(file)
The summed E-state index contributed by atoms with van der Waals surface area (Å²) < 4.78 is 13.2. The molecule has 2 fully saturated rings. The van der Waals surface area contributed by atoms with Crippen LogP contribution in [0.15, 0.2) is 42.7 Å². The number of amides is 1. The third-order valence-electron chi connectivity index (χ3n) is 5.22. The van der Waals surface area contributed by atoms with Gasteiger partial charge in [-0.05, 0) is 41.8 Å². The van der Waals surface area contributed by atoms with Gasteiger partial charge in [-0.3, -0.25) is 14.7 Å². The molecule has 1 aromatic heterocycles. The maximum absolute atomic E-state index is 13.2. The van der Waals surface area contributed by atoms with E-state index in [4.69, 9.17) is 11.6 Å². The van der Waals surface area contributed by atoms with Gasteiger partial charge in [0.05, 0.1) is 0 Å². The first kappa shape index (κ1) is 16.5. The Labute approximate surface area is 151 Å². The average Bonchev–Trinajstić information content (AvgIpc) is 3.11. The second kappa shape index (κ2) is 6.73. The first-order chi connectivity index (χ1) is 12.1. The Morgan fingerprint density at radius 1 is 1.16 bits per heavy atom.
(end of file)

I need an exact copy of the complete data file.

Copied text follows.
The summed E-state index contributed by atoms with van der Waals surface area (Å²) < 4.78 is 13.2. The molecule has 2 fully saturated rings. The van der Waals surface area contributed by atoms with Crippen LogP contribution in [0.15, 0.2) is 42.7 Å². The number of amides is 1. The third-order valence-electron chi connectivity index (χ3n) is 5.22. The van der Waals surface area contributed by atoms with Gasteiger partial charge in [-0.05, 0) is 41.8 Å². The van der Waals surface area contributed by atoms with Gasteiger partial charge in [-0.3, -0.25) is 14.7 Å². The molecule has 1 aromatic heterocycles. The maximum absolute atomic E-state index is 13.2. The van der Waals surface area contributed by atoms with E-state index in [4.69, 9.17) is 11.6 Å². The van der Waals surface area contributed by atoms with Gasteiger partial charge in [0.05, 0.1) is 0 Å². The first kappa shape index (κ1) is 16.5. The Labute approximate surface area is 151 Å². The average Bonchev–Trinajstić information content (AvgIpc) is 3.11. The second kappa shape index (κ2) is 6.73. The first-order chi connectivity index (χ1) is 12.1. The Morgan fingerprint density at radius 1 is 1.16 bits per heavy atom.